By Kyle Shiver, LPC and Joseph Kanengiser, LSCW
New Years is often the time when we decide to make big changes in our lives. We may think, “I’m going to eat better and exercise” or, “I’m going to stop smoking cigarettes.” New Years resolutions tend to fail for a number of reasons, but rather than focus on why they fail, here are some strategies that can help you actually achieve your goals for 2019.
Be ridiculously specific. You are more likely to follow through if you make your plan as detailed as possible. What are the specifics of that new workout routine you’ve been waiting to start? What daily recipes will you use this week to move toward a healthier diet? Dig into the small details like time of day, commute time to the gym, which grocery store you will use for ingredients, etc. The more detailed your personal map is, the more likely you are to follow it.
Make it visible. Post your plan somewhere in your home you would see it multiple times a day (the bathroom mirror, kitchen cabinet, refrigerator door, etc.). Seeing your plan multiple times a day will decrease avoidance and encourage accountability.
Make micro-goals. Baby steps win the race. Write down your major goal, but don’t stop there. Incremental change tends to stick more than major shifts, so break down your ultimate goal into tiny short-term, achievable daily goals. Making sure your short-term goals are absolutely achievable can help prevent you from being overwhelmed when you step back and look at your long-term goal, which will keep you from giving up. Making tiny adjustments each day that inch you toward your goal will put wind in your sails and make you feel successful at the end of each day.
Choose ONE thing to change. Trying to change too many parts of our way of being at once just doesn’t work, so choose one behavior in your life you assess as unhealthy and focus on that. Remember it took a long time for that undesirable thing in your life to grow, so it’s going to take some time to dismantle the old habits and build new ones. Be patient with yourself, understanding that it may take a while!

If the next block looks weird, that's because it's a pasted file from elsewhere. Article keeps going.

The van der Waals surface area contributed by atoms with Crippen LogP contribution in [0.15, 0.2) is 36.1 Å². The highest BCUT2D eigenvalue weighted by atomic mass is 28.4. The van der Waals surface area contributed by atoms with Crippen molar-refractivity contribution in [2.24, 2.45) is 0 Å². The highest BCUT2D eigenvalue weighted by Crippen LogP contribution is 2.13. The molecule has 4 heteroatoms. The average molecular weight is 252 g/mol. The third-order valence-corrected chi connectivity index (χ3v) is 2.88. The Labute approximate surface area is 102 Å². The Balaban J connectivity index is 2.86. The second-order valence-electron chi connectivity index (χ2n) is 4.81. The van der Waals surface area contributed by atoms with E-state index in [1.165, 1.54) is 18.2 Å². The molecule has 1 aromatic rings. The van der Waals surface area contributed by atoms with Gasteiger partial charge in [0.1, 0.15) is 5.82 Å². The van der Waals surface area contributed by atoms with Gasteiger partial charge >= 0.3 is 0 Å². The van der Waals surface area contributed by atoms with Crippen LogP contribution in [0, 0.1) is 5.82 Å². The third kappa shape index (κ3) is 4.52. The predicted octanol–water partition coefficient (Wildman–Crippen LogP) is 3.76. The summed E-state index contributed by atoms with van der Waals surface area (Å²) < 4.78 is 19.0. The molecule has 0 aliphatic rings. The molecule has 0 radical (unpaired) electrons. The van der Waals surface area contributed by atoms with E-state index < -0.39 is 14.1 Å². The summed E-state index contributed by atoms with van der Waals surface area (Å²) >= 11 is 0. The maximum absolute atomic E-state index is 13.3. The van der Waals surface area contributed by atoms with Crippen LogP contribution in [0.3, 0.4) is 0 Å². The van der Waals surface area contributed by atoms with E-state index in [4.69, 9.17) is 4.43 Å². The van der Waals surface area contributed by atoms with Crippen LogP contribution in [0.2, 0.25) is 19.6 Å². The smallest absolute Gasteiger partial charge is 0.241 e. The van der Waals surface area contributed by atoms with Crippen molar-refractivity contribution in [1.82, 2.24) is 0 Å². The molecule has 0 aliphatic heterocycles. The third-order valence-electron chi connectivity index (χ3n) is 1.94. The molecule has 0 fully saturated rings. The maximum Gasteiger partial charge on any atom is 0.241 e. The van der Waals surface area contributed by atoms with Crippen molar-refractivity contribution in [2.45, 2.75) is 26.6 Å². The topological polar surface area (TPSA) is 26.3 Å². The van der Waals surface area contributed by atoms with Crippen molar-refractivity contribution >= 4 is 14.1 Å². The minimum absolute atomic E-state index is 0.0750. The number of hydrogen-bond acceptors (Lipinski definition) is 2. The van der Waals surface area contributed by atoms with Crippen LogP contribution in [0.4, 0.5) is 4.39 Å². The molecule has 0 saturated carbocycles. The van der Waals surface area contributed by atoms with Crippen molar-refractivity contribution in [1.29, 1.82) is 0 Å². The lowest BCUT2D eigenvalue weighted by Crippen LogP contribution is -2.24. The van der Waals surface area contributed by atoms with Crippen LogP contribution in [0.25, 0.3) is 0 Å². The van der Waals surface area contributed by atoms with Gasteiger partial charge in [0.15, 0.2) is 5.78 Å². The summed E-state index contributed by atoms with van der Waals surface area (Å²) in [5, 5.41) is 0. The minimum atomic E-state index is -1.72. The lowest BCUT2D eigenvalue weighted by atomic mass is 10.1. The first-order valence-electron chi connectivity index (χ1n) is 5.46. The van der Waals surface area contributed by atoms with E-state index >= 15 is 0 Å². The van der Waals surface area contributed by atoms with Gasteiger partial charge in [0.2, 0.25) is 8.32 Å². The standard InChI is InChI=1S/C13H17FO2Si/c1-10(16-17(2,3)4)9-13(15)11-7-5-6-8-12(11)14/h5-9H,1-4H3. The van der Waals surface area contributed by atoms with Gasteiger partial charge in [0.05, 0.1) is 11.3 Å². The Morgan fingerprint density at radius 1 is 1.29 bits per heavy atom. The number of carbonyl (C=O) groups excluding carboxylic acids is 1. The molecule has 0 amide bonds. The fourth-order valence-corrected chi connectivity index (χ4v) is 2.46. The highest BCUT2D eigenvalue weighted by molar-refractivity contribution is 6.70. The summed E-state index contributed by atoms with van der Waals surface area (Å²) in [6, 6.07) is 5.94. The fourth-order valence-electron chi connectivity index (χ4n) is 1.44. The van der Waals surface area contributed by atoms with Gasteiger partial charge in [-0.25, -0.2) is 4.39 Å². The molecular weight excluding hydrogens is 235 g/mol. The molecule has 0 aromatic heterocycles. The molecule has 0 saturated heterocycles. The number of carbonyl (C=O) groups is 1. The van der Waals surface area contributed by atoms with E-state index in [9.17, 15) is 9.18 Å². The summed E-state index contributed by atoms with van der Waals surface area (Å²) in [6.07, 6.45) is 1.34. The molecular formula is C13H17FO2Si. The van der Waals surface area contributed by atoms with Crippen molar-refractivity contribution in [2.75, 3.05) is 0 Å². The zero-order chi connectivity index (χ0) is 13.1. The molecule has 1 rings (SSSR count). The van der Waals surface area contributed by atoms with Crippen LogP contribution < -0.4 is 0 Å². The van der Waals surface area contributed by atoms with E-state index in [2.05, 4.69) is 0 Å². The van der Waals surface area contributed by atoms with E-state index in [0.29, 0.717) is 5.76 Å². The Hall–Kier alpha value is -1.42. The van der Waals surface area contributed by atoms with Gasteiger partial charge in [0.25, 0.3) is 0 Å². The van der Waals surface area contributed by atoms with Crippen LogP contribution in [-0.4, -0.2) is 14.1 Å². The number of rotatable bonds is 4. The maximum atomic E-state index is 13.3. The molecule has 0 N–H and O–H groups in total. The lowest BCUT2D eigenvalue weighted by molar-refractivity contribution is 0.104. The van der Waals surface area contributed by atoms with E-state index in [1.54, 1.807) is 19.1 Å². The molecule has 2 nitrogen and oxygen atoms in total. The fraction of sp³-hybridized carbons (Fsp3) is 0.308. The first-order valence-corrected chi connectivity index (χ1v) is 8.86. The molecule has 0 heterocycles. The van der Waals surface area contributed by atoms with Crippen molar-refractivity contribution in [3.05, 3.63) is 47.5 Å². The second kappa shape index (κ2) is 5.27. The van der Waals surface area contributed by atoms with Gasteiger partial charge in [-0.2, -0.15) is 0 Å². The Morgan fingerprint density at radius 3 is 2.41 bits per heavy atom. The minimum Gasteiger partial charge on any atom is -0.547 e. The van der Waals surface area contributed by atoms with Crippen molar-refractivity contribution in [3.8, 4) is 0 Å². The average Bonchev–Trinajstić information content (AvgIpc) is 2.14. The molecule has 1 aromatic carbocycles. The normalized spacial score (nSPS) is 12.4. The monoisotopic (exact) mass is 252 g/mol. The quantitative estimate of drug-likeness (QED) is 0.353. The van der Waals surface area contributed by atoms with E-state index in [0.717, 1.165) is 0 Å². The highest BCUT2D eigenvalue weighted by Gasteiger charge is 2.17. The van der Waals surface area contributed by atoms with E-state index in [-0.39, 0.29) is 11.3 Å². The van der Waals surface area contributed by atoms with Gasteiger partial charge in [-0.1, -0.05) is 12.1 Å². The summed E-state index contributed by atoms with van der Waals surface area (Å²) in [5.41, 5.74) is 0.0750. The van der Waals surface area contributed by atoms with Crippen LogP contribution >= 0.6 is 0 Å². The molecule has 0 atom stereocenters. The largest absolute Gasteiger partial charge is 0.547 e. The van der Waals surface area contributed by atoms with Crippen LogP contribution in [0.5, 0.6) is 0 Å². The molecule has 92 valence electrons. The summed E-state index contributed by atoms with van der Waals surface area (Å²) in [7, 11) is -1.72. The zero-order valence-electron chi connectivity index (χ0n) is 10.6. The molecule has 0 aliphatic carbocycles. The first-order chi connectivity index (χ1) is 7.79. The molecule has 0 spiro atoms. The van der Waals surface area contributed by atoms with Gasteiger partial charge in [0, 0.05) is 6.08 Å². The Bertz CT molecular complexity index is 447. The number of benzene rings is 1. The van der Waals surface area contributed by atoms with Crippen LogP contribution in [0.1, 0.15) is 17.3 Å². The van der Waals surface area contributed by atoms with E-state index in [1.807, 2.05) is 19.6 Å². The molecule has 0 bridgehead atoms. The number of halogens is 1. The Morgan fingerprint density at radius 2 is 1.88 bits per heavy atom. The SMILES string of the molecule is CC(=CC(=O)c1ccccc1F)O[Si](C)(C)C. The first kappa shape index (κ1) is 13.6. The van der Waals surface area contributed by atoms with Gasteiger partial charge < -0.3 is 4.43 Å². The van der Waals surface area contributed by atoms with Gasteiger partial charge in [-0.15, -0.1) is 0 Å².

Forgive yourself for setbacks. Relapses are the norm, not the exception. Don’t expect yourself to be a superhero — you’re not. Change is never linear, and setbacks are almost guaranteed! Being hard on yourself will actually further de-motivate you. Practice self-forgiveness and let go of the shame. Try writing yourself friendly notes of forgiveness and encouragement when you slip up like the rest of us.
Use your social support. We tend to stick to our plans and achieve more of our goals when we our external social resources for support. Involve a buddy, partner, family member, or coworker in your plan. Maybe you can find someone with a similar goal. Use the relationship to plan together, practice your new healthy behaviors together, and talk together about successes and challenges along the way. Not only will this help you with accountability, but will also provide the emotional support and resilience you just can’t muster yourself. We are social beings. Lean into it!
Go to therapy. You don’t have to be struggling with depression, anxiety, or any other mental illness to seek therapy. All that’s necessary is for you to want to make a positive change in your life. A therapist is specifically trained to help support you in the achievement of a new way of being in the world. Shop around a little, and find a therapist that fits your personality well. Feeling a good fit with your therapist is one of the most important contributors to positive therapeutic change. There’s still a lot of stigma around seeking therapy, and none of those reasons are good ones. Therapy is a normal and healthy thing for everyone. If you are privileged enough to have access to therapy, use it!